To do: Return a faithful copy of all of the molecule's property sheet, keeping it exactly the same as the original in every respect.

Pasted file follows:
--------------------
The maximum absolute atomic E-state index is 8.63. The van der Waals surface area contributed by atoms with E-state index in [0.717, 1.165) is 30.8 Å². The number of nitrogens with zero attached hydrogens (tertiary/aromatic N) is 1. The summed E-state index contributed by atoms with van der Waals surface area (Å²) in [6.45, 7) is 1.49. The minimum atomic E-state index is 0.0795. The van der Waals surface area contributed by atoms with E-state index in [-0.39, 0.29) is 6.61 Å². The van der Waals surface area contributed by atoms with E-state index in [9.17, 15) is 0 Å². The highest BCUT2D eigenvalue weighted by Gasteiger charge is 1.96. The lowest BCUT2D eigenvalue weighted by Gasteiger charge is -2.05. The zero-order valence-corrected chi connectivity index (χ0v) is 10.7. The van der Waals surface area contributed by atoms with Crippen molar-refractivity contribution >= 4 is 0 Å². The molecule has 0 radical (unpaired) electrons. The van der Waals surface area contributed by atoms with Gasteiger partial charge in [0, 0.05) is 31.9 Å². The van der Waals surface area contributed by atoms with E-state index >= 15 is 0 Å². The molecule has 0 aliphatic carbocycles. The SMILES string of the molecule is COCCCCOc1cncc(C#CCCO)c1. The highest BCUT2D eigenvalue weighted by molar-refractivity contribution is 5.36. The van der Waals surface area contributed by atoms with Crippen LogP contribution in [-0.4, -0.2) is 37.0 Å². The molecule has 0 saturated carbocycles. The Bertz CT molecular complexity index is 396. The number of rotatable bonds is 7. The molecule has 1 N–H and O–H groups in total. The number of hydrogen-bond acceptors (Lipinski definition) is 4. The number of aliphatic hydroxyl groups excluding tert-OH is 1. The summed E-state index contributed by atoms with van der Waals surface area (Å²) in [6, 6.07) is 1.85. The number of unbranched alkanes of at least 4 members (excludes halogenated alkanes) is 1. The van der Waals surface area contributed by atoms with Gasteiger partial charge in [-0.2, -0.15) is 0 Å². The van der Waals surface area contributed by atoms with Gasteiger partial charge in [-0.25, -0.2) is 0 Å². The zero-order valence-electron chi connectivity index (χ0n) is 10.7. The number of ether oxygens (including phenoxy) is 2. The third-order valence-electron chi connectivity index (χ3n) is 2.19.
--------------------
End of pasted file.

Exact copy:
The maximum absolute atomic E-state index is 8.63. The van der Waals surface area contributed by atoms with E-state index in [0.717, 1.165) is 30.8 Å². The number of nitrogens with zero attached hydrogens (tertiary/aromatic N) is 1. The summed E-state index contributed by atoms with van der Waals surface area (Å²) in [6.45, 7) is 1.49. The minimum atomic E-state index is 0.0795. The van der Waals surface area contributed by atoms with E-state index in [-0.39, 0.29) is 6.61 Å². The van der Waals surface area contributed by atoms with E-state index in [9.17, 15) is 0 Å². The highest BCUT2D eigenvalue weighted by Gasteiger charge is 1.96. The lowest BCUT2D eigenvalue weighted by Gasteiger charge is -2.05. The zero-order valence-corrected chi connectivity index (χ0v) is 10.7. The van der Waals surface area contributed by atoms with Crippen molar-refractivity contribution >= 4 is 0 Å². The molecule has 0 radical (unpaired) electrons. The van der Waals surface area contributed by atoms with Gasteiger partial charge in [0, 0.05) is 31.9 Å². The van der Waals surface area contributed by atoms with E-state index >= 15 is 0 Å². The molecule has 0 aliphatic carbocycles. The SMILES string of the molecule is COCCCCOc1cncc(C#CCCO)c1. The highest BCUT2D eigenvalue weighted by molar-refractivity contribution is 5.36. The van der Waals surface area contributed by atoms with Crippen LogP contribution in [-0.4, -0.2) is 37.0 Å². The molecule has 0 saturated carbocycles. The Bertz CT molecular complexity index is 396. The number of rotatable bonds is 7. The molecule has 1 N–H and O–H groups in total. The number of hydrogen-bond acceptors (Lipinski definition) is 4. The number of aliphatic hydroxyl groups excluding tert-OH is 1. The summed E-state index contributed by atoms with van der Waals surface area (Å²) in [6, 6.07) is 1.85. The number of unbranched alkanes of at least 4 members (excludes halogenated alkanes) is 1. The van der Waals surface area contributed by atoms with Gasteiger partial charge in [-0.2, -0.15) is 0 Å². The van der Waals surface area contributed by atoms with Gasteiger partial charge in [-0.25, -0.2) is 0 Å². The zero-order valence-electron chi connectivity index (χ0n) is 10.7. The number of ether oxygens (including phenoxy) is 2. The third-order valence-electron chi connectivity index (χ3n) is 2.19.